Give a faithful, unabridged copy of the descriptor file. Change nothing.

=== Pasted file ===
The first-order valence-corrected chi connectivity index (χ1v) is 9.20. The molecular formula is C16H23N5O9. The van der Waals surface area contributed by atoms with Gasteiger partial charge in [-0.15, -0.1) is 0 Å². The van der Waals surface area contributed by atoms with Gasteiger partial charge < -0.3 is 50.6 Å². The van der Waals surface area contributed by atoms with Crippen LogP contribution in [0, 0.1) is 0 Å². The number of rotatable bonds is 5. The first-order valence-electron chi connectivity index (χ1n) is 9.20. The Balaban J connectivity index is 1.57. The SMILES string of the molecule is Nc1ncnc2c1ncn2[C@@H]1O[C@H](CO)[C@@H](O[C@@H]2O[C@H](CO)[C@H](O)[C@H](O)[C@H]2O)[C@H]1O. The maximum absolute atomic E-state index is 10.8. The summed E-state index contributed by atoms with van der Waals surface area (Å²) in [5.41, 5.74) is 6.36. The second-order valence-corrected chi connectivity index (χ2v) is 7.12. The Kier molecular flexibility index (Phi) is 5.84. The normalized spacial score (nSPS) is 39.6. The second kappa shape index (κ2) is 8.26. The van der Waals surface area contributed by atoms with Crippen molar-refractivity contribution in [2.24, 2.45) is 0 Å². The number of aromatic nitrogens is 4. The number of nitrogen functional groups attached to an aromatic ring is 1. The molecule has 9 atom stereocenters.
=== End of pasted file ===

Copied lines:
The first-order valence-corrected chi connectivity index (χ1v) is 9.20. The molecular formula is C16H23N5O9. The van der Waals surface area contributed by atoms with Gasteiger partial charge in [-0.15, -0.1) is 0 Å². The van der Waals surface area contributed by atoms with Gasteiger partial charge < -0.3 is 50.6 Å². The van der Waals surface area contributed by atoms with Crippen LogP contribution in [0, 0.1) is 0 Å². The number of rotatable bonds is 5. The first-order valence-electron chi connectivity index (χ1n) is 9.20. The Balaban J connectivity index is 1.57. The SMILES string of the molecule is Nc1ncnc2c1ncn2[C@@H]1O[C@H](CO)[C@@H](O[C@@H]2O[C@H](CO)[C@H](O)[C@H](O)[C@H]2O)[C@H]1O. The maximum absolute atomic E-state index is 10.8. The summed E-state index contributed by atoms with van der Waals surface area (Å²) in [5.41, 5.74) is 6.36. The second-order valence-corrected chi connectivity index (χ2v) is 7.12. The Kier molecular flexibility index (Phi) is 5.84. The normalized spacial score (nSPS) is 39.6. The second kappa shape index (κ2) is 8.26. The van der Waals surface area contributed by atoms with Crippen molar-refractivity contribution in [2.24, 2.45) is 0 Å². The number of aromatic nitrogens is 4. The number of nitrogen functional groups attached to an aromatic ring is 1. The molecule has 9 atom stereocenters.